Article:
Posted by: John Elliott | December 17, 2008

Markets kick Satyam into line – but India’s reputation for corporate governance is hit

Rarely can investors have forced a company to conform with international business ethics so swiftly and effectively.

Yesterday evening (India time), after local stock markets closed, Satyam Computer Services, one of India’s leading software companies, announced it was spending $1.6bn of Satyam’s surplus cash to buy out two Maytas real estate and construction companies controlled by the Raju family that founded and controlled Satyam.

Late yesterday (US time), it cancelled the deal after being hit both by the New York stock market that marked its price down 55%, and by vitriolic attacks from investors and analysts.

Such are the effects of globalization, especially in a downturn when investors look harder at deals that might be glossed over in a boom market. Satyam’s corporate governance has been questioned before but rarely has an Indian company been brought into line so rapidly and publicly.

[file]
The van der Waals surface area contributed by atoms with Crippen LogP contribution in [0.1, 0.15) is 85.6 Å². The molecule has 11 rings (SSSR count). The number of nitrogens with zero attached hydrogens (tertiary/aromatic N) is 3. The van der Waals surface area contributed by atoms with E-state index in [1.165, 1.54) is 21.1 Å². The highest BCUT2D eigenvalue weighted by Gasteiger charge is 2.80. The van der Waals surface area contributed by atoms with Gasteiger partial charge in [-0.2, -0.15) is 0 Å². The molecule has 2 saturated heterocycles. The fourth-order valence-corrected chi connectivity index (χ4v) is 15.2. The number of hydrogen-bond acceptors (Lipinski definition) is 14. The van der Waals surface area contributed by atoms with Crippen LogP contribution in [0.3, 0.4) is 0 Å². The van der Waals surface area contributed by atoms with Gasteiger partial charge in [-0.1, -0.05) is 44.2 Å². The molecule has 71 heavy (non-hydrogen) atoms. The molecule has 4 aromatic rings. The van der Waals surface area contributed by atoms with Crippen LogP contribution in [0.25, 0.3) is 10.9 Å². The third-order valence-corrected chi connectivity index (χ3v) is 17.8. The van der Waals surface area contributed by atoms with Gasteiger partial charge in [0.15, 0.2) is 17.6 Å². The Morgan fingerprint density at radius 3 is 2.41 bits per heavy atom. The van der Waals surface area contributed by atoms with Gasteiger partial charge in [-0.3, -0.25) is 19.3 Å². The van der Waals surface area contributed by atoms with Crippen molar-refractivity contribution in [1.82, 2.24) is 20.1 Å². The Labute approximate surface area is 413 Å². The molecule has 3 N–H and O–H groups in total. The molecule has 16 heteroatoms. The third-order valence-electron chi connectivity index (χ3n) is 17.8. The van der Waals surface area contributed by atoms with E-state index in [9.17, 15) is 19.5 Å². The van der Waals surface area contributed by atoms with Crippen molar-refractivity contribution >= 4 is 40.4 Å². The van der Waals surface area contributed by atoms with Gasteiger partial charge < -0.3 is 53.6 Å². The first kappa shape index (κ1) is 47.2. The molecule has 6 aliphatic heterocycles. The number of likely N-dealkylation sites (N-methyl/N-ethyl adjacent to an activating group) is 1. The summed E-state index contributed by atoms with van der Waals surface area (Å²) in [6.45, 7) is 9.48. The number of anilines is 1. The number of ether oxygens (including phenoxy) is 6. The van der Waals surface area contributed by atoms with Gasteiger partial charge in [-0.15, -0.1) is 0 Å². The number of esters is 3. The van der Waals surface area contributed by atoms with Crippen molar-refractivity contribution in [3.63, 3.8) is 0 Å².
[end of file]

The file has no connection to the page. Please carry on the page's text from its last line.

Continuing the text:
The deal, which does not seem to have been discussed with shareholders outside the Raju circle,  was challenged in this morning’s Indian business papers. The Business Standard said Hyderabad-based Satyam was “under fire”, and Mint asked quizzically “Will Maytas help Satyam turn around?”.

The markets were harsher, and Satyam’s shares (American Depository Receipts) lost 55% in New York amid a chorus of criticisms from foreign institutional investors that own a majority in the company. (The ADRs recovered half that loss after the deal was cancelled).

“This clearly raises questions about what kind of corporate governance you have in other Indian companies. That could hurt foreign investment”, Reuters reported Sachin Jain, a Jefferies & Co analyst, as saying.

Satyam reacted rapidly and cancelled the deal, less than 12 hours after it was announced. “In deference to the views expressed by many investors, we have decided to call off these acquisitions,” Ramalinga Raju, Satyam’s founder chairman, said in a statement.